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GP pharmacists to lead north east London virtual hypertension programme

A GP pharmacist-led “virtual care” programme will manage 1,800 hypertension cases across three deprived boroughs in London, local commissioners have said.

A new “pharmacist-led” programme in north east London is set to identify and manage hypertension in 1,800 “at risk” patients from this month as part of a partnership between local commissioners and a digital health start-up.

NHS North East London integrated care board (NEL ICB) is running a six-month hypertension programme using “virtual care platform” Suvera to “proactively” identify patients at a high risk of hypertension who are “hard to reach”, according to the start-up.

The programme was “initiated” last month but began “proactive engagement with patients” from this month “with the support of [a] virtual pharmacist team”, a Suvera spokesperson told C+D last week (June 27).

Read more: Pharmacies to do 2.5m more blood pressure checks a year under NHSE plans

An NEL ICB spokesperson said that nine GP practices across three boroughs with high levels of deprivation – Tower Hamlets, Newham and Waltham Forest – will be involved.

They confirmed that general practice independent prescribing pharmacists will lead the virtual care team that the start-up said is “designed to proactively guide patients towards normal blood pressure with GP oversight”.


200 patients per practice


The Suvera spokesperson told C+D that the platform uses data from patient records to identify people who should be screened for high blood pressure.

Suvera analysts then work with a clinical team to “confirm undetected patients who may have hypertension” using “bespoke searches”, according to an NEL ICS spokesperson.

Those identified are offered a phone appointment and home blood pressure monitoring “with required clinical investigations” to diagnose or confirm that they do not have hypertension, they said.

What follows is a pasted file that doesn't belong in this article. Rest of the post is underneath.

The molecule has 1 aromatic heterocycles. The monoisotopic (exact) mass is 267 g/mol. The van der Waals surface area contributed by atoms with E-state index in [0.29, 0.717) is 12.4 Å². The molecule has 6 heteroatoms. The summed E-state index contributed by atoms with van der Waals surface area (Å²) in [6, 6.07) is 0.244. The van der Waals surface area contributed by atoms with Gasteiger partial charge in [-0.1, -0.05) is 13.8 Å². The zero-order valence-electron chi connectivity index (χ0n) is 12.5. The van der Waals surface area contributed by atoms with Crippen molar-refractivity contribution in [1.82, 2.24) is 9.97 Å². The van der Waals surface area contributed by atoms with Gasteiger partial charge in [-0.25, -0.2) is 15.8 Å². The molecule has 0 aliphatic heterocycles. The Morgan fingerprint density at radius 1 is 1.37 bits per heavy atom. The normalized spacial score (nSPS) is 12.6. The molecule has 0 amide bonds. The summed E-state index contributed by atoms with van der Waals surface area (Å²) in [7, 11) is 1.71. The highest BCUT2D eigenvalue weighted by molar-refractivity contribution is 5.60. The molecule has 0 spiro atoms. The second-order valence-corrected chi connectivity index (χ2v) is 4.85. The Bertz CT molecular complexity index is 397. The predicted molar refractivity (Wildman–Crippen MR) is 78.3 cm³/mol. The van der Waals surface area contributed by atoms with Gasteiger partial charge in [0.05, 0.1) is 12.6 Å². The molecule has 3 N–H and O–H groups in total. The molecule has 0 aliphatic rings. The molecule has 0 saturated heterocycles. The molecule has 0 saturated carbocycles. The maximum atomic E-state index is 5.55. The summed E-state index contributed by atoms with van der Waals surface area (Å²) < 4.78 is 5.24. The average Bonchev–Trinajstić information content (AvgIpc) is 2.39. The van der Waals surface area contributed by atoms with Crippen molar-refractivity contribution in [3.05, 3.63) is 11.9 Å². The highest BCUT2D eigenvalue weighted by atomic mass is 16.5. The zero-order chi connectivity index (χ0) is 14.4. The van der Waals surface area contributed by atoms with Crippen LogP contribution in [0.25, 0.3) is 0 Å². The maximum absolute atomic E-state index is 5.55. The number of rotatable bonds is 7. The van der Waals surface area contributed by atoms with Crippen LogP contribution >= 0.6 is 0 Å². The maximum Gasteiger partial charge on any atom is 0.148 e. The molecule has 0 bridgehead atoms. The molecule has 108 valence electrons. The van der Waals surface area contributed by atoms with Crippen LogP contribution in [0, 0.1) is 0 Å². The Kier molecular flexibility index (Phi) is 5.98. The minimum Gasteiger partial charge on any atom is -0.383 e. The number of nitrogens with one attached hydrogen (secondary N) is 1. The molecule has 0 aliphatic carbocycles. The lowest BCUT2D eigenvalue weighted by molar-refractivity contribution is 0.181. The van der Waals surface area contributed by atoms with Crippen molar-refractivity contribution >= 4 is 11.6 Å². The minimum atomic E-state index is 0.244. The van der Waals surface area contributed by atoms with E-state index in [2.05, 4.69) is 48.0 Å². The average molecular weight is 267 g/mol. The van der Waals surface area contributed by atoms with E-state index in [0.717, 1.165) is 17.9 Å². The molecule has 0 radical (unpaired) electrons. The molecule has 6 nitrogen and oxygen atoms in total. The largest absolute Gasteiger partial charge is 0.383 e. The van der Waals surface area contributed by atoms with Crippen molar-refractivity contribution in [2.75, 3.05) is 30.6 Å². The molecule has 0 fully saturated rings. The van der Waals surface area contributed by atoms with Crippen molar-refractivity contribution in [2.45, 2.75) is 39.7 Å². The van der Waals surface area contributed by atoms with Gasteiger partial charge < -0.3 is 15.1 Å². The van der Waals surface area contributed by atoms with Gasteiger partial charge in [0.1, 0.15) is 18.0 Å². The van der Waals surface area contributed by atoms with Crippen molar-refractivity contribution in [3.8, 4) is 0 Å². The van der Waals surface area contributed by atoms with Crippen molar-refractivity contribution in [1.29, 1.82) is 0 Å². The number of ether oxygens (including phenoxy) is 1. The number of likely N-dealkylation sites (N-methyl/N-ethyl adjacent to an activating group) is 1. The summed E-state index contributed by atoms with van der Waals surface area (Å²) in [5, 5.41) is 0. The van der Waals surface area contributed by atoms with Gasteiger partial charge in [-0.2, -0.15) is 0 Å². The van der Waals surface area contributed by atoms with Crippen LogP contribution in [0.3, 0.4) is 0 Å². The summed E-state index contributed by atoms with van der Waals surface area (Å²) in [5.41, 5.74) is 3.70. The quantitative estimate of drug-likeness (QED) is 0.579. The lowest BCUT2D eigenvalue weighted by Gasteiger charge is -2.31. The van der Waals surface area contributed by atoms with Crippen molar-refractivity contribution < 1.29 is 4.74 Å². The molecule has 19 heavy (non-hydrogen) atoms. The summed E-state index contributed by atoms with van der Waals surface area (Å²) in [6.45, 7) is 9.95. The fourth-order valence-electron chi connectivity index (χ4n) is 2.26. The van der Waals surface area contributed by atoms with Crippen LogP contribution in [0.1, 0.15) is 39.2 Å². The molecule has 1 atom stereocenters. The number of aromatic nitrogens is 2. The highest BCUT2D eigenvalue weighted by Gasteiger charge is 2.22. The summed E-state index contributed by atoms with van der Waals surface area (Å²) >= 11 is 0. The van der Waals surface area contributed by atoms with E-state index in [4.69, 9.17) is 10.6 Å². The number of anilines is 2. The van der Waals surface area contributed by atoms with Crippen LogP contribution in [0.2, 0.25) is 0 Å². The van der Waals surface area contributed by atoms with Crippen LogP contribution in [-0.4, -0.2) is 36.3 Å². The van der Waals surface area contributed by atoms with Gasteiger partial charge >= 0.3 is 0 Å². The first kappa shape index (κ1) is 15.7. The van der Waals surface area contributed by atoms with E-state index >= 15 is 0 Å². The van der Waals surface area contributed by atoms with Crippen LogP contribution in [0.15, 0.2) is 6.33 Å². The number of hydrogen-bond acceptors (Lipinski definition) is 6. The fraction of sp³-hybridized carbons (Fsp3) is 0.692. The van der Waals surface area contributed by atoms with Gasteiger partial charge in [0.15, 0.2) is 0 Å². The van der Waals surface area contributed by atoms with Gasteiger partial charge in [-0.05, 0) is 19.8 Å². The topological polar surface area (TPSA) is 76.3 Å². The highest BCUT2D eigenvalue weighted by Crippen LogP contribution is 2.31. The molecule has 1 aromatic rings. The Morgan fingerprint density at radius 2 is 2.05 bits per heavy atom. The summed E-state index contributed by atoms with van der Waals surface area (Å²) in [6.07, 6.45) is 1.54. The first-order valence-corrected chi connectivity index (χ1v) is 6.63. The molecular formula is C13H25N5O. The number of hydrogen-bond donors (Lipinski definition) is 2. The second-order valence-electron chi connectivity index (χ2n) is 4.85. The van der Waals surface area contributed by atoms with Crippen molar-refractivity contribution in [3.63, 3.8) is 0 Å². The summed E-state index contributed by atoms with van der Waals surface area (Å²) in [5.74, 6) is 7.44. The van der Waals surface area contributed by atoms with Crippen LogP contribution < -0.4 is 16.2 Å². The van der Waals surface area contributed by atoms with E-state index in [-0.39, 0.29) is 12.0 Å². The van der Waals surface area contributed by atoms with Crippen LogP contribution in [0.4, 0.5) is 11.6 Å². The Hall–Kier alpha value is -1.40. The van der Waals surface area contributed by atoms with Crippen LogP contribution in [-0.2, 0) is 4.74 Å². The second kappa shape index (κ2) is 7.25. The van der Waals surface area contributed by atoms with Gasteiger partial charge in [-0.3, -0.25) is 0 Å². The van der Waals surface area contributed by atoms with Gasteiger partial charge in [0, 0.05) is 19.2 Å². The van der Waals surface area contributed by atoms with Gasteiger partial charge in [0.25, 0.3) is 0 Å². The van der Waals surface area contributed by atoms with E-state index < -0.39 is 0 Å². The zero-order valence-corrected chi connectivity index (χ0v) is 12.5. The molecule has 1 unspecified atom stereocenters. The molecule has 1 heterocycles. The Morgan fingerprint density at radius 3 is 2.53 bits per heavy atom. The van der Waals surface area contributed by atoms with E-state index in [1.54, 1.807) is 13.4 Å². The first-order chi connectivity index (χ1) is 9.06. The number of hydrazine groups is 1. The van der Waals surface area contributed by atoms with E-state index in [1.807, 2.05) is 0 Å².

Read more: CCA: Hypertension case-finding service to halt 15k cardiovascular events by 2026

If diagnosed, the platform “co-ordinates care” with a GP independent prescribing pharmacist to provide the patient with a “personalised treatment programme”, the Suvera spokesperson said.

Suvera is looking to manage 200 patients per practice, for a total of 1,800 patients over the course of the programme, they added.

Read more: Boots offers free “health MOTs” for over 40s in England until June

According to the spokesperson, “over 100 GP practices across the UK” have already commissioned the start-up to run similar heart disease prevention programmes, including in Cambridgeshire, Brighton, Shropshire and north central London.

The virtual care platform is currently helping more than 81,000 patients across more than 90 GP practices in the UK, it said.


“Key priority”


NEL ICB senior transformation manager Kerrie Soares said that it is “important for system partners to work together to improve residents’ access to primary care and preventive services” since hypertension has been highlighted as a key NHS priority.

She added that using “digital and virtual tools and platforms” was “just one approach” to improving outcomes for people with hypertension.

Founder and CEO of Suvera Ivan Beckley said that the company is “honoured to have been chosen to deliver this project”.

Read more: How to optimise your hypertension case-finding service

“We know first-hand how much of a strain cardiovascular disease (CVD) is on the NHS – it accounts for a quarter of a million hospital admissions a year,” he said.

He added that Suvera’s “highly trained virtual care team” is designed to “make digital-first integrated care a reality for the most complex patients – improving outcomes at lower costs”.

According to Suvera, CVD accounts for up to 250,000 hospital admissions and around 140,000 deaths in England each year, with those living in the most deprived areas “four times as likely to die prematurely of CVD than those in the least deprived”.


Greater CVD role?


The launch of the programme comes as community pharmacists are being called on to play a larger role in hypertension identification and treatment.

In May, the Labour party announced that it would further expand the role of pharmacists in primary care, in particular enabling pharmacists to work alongside GPs to help manage hypertension.

Read more: One third of patients register high blood pressure, NHS pilot results show

This came after NHS England (NHSE) released its long-awaited primary care recovery plan last week (June 30), in which it was announced that there would be funding for “up to an additional 2.5 million [blood pressure] checks per year in each of 2023/24 and 2024/25”. 

And in April, legislative updates published by the NHS Business Service Authority (NHSBSA) revealed that pharmacy technicians could now deliver blood pressure checks for hypertension case-finding and smoking cessation services.

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